“S~T~A” Away From Anger

I love creating simple strategies individuals can use to experience less anger or stress in their lives, to improve their communications skills, resolve conflicts easier or create inner peace. From the SWaT Strategy* to TECO Magic*, The Great Duck and Dishtowel Debate* or the Seven C’s of Conflict Resolution, I find that the simpler it is, the easier it is to remember and apply. My latest, S~T~A, provides a pragmatic way to prevent any situation from becoming inflammatory and destructive. It enables both parties to discuss even the most highly sensitive topic and gain a deeper understanding of what the real issues are as well as whether their potential actions will be beneficial or not.

Imagine the following: your neighbor says something offensive or thoughtless; a coworker makes an unflattering assumption about you or accuses you of untoward behavior; your spouse breaks an important promise that leads to a breakdown of trust; your sister refuses to grant a much needed request you’ve made which causes great disappointment. In each of these scenarios, it’s easy to become hurt and lash back with a derogatory comment. In the case of the broken promise, one can become fearful that a betrayal may occur again and possibly be of a more serious nature. We can easily become frustrated with a sister who chooses to ignore our request. Hurt, fear, and frustration are all root causes of anger. And while the anger may indeed surface, what we do with it next is absolutely critical. Here’s where it’s essential to apply the S~T~A process. S~T~A stands for STOP, THINK, ASK.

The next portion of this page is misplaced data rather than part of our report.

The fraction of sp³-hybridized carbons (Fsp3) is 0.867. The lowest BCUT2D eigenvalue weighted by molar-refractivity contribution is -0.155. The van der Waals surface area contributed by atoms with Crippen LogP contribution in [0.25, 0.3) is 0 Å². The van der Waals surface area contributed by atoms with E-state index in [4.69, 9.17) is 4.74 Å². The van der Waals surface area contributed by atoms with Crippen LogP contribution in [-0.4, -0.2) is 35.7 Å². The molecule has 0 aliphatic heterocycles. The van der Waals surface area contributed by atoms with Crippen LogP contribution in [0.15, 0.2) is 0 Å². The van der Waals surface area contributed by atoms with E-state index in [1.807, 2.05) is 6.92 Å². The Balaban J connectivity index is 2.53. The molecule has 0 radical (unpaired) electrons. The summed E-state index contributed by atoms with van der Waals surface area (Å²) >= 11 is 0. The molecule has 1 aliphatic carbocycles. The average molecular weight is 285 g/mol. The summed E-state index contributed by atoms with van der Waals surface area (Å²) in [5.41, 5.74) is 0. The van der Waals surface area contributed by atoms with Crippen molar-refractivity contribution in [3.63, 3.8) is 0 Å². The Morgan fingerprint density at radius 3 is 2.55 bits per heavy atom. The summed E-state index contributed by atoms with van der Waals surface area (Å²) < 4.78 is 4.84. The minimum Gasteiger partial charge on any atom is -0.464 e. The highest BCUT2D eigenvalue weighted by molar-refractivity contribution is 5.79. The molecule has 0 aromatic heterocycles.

STOP : first and foremost, when you find yourself becoming upset, STOP and do nothing. In this way, one protects both parties from the consequences of a reactionary response. You need to allow yourself time to think about several issues. Which brings me to step number two.

THINK – ask yourself the following questions: “How serious is this issue really? Does it warrant a response or not? Is it worthy of my time and attention? If so, how much and in what capacity? What is this person’s history? Is this behavior typical of them or could it be an isolated incident? What are their current circumstances? What could be their motive or rationale for what they said/did?” The possible answers to each of these questions provides a deeper understanding of the issue and the other party. And understanding determines future action. Our response becomes more dependent on our level of understanding.

ASK: this third and final step is critical. There are three variations to one crucial question that is essential to ask before engaging in the next course of action. Ask yourself, “Will my subsequent actions (words or behaviors) help or hurt me?” If I lash back at the other party or sever our relationship, will that help or hurt me? Then apply this query to the all those involved and to the situation. “Will my words/action help or hurt the other person(s)?” “Will they help or hurt the situation, improve it or make it worse?” If the answer to any part of any of these questions is “hurt” then you must find an alternative solution. The only (and I repeat – ONLY) valid solution is the one that helps all parties and improves the situation for everyone involved. Failure to do so will result in an escalation of hurt, fear, frustration, and ultimately anger.

Making wise choices when dealing with any emotional issue is not difficult. It means having the awareness of what is transpiring and why, and making thoughtful, considerate decisions that benefit all those involved now and in the future. Smart solutions require us to simply S~T~A for a moment before responding.

*The Secret Side of Anger
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